Ford drops a cool $1 billion on AI firm

Ford has upped the stakes in the race towards autonomous vehicles with a $1 billion investment in AI and robotics firm Argo AI.

Jamie Davies

February 13, 2017

3 Min Read
Ford drops a cool $1 billion on AI firm

Ford has upped the stakes in the race towards autonomous vehicles with a $1 billion investment in AI and robotics firm Argo AI.

The investment will take place over the next five years, and will give the car giant a majority holding in the business. Argo AI will assist in developing a virtual driver system as Ford moves towards its ambitions of fully autonomous vehicles by 2021, an innovation which the team also hopes to monetize through software licensing agreements also.

The cash injection represents one of the largest from the automotive sector in autonomous vehicles, though the Ford team has claimed Argo AI will still operate with independence. It is believed one of the reasons Ford will not own Argo AI outright is to enable the management team to attract new talent with the promise of equity in the organization.

“The next decade will be defined by the automation of the automobile, and autonomous driving will have as significant an impact on society as Ford’s moving assembly line did 100 years ago,” said Ford CEO Mark Fields.

“As Ford expands to be an auto and mobility company, we believe that investing in Argo AI will create significant value for our shareholders by strengthening Ford’s leadership in bringing self-driving vehicles to the market in the near term future and by creating technology which can be licensed by others in the future.”

Argo AI itself was founded by Bryan Salesky and Peter Rander, both of whom are heavy hitters in the autonomous vehicles ball park. Salesky previously headed up the hardware team at Google’s self-driving initiative, while Rander was one of the more senior engineers at Uber until as recently as September 2016.

Ford’s ambitions in the self-driving segment are focused rather heavily around its ride-sharing fleet. Ride-sharing as a service is an idea which is holding a lot of weight at Ford, and has already taken up a hefty amount of time and money from the team. Last September, Ford announced it was investing or collaborating with four specialist start-ups in the area, while also doubling the size of its team in Silicon Valley.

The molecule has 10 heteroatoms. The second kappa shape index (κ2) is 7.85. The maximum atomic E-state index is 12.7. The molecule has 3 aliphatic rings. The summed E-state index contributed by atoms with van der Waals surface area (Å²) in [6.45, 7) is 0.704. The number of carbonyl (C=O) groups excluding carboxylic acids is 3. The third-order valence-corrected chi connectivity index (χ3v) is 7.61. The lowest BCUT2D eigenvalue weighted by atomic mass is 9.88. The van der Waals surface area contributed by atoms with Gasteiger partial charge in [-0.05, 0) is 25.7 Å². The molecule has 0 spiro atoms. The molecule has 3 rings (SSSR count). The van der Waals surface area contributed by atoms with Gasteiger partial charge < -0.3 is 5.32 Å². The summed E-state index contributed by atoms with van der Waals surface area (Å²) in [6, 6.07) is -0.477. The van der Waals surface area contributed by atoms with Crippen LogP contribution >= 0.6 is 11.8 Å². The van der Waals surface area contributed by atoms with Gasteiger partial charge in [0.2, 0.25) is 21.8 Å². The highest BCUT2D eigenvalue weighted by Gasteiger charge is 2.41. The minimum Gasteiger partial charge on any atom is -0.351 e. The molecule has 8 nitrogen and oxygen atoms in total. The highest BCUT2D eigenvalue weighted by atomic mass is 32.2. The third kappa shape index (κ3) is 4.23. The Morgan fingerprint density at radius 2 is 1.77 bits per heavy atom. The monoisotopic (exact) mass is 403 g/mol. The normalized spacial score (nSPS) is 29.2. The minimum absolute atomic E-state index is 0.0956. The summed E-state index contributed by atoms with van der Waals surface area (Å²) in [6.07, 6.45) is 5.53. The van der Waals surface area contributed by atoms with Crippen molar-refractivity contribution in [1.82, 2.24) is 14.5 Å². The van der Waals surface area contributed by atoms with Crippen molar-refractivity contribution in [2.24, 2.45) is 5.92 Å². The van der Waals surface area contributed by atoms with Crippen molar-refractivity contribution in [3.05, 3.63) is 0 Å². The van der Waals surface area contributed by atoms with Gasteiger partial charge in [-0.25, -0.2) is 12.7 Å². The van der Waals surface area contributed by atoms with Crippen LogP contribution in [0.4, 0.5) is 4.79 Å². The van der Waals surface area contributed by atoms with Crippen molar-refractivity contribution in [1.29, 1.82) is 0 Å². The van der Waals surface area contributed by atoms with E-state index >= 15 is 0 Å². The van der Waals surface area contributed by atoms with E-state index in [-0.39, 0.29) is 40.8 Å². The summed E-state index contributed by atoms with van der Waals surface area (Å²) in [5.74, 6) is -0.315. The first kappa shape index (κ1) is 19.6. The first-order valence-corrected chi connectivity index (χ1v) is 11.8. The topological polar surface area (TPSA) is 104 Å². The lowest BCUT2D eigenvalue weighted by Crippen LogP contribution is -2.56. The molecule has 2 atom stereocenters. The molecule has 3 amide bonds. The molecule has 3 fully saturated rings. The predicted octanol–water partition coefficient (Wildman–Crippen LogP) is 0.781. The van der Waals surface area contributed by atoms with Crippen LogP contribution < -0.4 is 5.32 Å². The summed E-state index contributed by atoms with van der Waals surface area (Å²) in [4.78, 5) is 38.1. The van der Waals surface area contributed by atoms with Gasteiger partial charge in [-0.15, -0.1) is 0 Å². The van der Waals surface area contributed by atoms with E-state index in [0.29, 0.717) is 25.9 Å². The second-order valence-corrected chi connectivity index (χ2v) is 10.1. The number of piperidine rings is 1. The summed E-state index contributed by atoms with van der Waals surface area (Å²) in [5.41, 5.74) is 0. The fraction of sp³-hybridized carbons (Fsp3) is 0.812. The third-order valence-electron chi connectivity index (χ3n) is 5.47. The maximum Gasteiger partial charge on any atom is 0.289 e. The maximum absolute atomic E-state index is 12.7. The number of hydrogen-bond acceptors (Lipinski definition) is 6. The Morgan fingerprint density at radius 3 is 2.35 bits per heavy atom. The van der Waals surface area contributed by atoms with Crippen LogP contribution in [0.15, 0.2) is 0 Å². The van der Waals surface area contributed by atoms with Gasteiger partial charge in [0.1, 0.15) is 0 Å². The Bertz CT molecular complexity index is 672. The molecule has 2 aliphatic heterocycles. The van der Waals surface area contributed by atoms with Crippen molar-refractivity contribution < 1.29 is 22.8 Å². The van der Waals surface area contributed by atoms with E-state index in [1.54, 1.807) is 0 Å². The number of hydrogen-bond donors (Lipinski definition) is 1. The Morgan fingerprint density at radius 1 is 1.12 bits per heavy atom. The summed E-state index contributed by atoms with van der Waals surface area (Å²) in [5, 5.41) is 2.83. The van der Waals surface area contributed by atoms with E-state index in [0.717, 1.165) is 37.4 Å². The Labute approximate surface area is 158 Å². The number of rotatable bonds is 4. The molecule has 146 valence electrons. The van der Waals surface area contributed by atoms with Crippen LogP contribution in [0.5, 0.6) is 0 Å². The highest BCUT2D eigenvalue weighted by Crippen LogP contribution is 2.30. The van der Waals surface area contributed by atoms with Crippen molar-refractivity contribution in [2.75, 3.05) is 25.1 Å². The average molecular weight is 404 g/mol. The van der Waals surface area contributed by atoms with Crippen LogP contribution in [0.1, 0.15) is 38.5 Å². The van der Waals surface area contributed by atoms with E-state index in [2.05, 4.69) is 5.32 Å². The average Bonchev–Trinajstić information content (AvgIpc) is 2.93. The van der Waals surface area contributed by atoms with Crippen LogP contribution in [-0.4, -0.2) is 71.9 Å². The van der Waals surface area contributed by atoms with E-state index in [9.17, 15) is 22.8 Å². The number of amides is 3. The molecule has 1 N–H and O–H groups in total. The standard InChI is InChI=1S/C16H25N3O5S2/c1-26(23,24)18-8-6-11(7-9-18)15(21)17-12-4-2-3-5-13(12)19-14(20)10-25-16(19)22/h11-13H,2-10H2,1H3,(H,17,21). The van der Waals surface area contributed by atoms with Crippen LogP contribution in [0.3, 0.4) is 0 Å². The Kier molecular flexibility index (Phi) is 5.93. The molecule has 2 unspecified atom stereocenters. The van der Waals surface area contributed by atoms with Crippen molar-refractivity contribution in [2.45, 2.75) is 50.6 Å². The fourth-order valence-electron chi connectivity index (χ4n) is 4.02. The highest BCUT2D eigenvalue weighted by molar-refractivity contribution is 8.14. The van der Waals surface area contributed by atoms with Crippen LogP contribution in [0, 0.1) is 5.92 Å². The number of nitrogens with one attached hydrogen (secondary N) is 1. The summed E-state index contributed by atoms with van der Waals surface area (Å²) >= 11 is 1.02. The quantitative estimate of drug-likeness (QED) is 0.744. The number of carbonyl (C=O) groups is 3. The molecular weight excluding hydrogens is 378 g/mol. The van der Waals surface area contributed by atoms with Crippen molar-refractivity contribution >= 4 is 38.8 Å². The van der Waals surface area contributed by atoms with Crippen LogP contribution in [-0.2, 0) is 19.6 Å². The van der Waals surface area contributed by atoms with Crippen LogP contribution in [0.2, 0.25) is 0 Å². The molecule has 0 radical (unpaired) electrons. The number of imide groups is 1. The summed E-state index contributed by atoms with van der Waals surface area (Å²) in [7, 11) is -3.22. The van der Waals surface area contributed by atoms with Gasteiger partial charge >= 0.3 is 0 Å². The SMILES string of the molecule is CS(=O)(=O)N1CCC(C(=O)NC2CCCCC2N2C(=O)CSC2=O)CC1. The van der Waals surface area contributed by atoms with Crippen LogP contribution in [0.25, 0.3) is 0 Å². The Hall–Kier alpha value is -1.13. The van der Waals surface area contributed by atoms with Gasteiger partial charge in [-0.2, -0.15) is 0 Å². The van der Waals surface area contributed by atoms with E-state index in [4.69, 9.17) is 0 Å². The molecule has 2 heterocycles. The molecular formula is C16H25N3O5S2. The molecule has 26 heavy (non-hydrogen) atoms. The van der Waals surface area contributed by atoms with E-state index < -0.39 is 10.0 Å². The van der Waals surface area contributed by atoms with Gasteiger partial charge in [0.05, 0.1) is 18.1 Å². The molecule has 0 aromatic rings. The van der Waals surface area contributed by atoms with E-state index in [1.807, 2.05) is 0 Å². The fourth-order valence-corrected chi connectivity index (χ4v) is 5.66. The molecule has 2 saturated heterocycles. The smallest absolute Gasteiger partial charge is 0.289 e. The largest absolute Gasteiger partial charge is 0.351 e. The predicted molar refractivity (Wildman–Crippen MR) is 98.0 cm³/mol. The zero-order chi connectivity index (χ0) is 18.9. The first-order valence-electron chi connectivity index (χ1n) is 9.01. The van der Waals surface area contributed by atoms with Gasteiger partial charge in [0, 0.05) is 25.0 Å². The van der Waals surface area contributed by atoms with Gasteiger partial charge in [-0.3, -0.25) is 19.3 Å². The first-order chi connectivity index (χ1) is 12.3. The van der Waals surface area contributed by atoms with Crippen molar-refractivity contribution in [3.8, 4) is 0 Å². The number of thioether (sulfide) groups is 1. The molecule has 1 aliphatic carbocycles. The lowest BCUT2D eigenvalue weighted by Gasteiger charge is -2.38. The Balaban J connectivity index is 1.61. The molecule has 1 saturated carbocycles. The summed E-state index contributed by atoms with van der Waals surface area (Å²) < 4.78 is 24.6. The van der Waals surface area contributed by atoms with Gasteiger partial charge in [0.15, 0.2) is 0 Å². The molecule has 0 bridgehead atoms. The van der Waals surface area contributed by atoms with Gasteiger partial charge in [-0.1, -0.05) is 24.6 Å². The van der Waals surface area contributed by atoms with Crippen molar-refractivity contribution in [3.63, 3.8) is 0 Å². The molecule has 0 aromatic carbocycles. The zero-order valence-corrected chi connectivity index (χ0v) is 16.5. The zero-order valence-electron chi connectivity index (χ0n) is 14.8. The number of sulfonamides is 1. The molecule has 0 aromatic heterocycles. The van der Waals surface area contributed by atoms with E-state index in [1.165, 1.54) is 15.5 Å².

A level up from the ride-sharing plans, Ford has been making efforts to redefine the image and operations of the company. ‘Every company is a software company’ is an overused phrase, but it is one which Ford has taken to heart. The company has been billing itself as an Auto and Mobility brand, driving more towards the software and services market as well as traditional automotive operations.

While it is hardly unusual for a car brand to be investing in autonomous vehicles, this is one of the more substantial investments to date, and could see Ford steal a march on the lucrative segment.

Daily Poll

What would you consider the biggest roadblock for autonomous vehicles?

  • Making sure AI is good enough (24%, 14 Votes)

  • Consumer acceptance (22%, 13 Votes)

  • Regulatory approval (22%, 13 Votes)

  • Cyber security (12%, 7 Votes)

  • Developing the ecosystem (8%, 5 Votes)

  • Making autonomous vehicles price competitive (5%, 3 Votes)

  • Network performance and connectivity (5%, 3 Votes)

  • Political issues such as job redundancies (2%, 1 Votes)

Total Voters: 60

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